Each day this week, Global News will explore some of the issues that matter to Calgary voters as we approach the 2019 federal election in a new segment called ‘Word on the Street.’
The Global News Morning Calgary team took to the street last week to find out what Calgarians want in a prime minister as we approach the 2019 federal election.
Speaking to Global News, Susan Waddell said she wants a leader who is focused on getting people back to work.
“It has to be somebody that addresses the economy, then addresses the social programs,” Waddell said. “Everybody is contributing to the tax base. If you take the jobs away then where’s the money coming from?”
Mel Reyes said he is looking for someone “thoughtful” and “strategic” who benefits all Canadians.
Meanwhile, Rebecca Edworthy, a mother, said she is not impressed with the mudslinging from the leaders on the campaign trail this election.
“If my child in kindergarten is learning about integrity then why can’t, as adults, we do that?”
However, Edworthy says she will definitely be voting on Oct. 21.
Hillary Johnstone said she wants to see honesty.
“They have to be honest, and if they say they’re going to do something, do it and not backtrack,” Johnstone said. “I think we just need more compassion and realness.”
According to the poll, three in four of those surveyed (76 per cent) felt that no matter who becomes prime minister, they will wind up breaking their campaign pledges.
Meanwhile, eight in 10 of those surveyed (83 per cent) said they will cast a ballot for someone they believe in.
Mount Royal University political analyst David Taras said it seems many Canadians are “extremely distrustful” of the federal leaders.
“A lot of the pollsters and experts are predicting a low voter turnout,” Taras said. “There’s a lot of people who are just turning away and a lot of people who are turned off.”
When asked if he thinks Canadians are voting for the leaders or the parties themselves, Taras said he thought it was the leaders who were getting ballots cast.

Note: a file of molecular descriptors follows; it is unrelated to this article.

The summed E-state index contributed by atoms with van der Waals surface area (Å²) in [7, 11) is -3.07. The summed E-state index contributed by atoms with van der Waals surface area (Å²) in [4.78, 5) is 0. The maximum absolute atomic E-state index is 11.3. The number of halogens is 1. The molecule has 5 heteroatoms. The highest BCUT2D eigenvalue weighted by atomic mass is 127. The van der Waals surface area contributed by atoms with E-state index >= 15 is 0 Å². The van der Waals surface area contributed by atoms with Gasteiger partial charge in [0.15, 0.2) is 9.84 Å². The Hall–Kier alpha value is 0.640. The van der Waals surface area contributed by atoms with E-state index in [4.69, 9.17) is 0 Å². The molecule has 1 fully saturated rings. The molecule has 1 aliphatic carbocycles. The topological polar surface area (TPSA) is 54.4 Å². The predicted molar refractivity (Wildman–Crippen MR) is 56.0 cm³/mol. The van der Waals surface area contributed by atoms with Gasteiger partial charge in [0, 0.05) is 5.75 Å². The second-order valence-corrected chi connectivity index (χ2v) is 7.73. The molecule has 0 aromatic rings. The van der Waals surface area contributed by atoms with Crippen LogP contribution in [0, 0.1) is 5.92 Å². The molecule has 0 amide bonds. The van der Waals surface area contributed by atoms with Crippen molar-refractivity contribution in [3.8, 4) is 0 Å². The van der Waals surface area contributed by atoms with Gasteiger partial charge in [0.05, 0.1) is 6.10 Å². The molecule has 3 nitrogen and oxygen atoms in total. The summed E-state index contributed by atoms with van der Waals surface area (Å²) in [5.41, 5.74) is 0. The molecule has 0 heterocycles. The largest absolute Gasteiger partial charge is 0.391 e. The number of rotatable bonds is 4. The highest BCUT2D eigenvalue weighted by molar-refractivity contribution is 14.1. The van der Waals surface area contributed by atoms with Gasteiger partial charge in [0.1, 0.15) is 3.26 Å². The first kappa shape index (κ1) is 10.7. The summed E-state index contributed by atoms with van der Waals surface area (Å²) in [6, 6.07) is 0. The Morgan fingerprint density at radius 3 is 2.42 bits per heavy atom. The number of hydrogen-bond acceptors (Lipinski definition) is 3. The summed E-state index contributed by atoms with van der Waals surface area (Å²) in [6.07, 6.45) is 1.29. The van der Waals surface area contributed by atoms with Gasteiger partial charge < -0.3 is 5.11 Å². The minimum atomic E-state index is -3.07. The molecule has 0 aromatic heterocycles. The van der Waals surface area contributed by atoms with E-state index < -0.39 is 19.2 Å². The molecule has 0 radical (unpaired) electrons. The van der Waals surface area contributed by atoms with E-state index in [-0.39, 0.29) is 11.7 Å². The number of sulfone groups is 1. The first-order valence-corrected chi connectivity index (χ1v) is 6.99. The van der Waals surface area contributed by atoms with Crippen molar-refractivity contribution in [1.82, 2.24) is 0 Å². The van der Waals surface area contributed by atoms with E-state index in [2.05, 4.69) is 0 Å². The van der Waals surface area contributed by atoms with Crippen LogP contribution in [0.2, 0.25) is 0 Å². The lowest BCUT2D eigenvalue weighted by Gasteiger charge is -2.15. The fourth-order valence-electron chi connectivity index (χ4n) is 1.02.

“The leaders come to symbolize the party,” Taras explained. “It’s kind of become a presidential system. … They symbolize the parties, and the people vote because, ultimately, you have to trust the leader.”
Taras said he thinks most Canadians are turned off by negativity and mudslinging from party representatives.
As for Conservative Leader Andrew Scheer, Taras said though voters seem to be comfortable with him, there is a lot of distrust.
Taras anticipates the Conservatives will win by “gigantic margins” in “almost every riding” in Alberta, with similar results across the prairies.
“There are probably only 30 or 40 seats that are hotly contested across the country where there are three-way races,” he explained.
“I’ve never seen anything like this,” Taras said. “The parties are tied in terms of the popular vote; they seem to be tied in terms of seats.
Taras added he thought NDP Leader Jagmeet Singh was the “star” among the party leaders, saying he had proven to be “charming, charismatic and articulate.”
“He saved the NDP from the destruction that seemed to await them at the beginning of the campaign,” Taras said. “It’s, of course, easy when you are leading the third or fourth party to promise the moon and the sky — dentacare, national daycare, pharmacare, etc. — but no one can accuse him of thinking small.”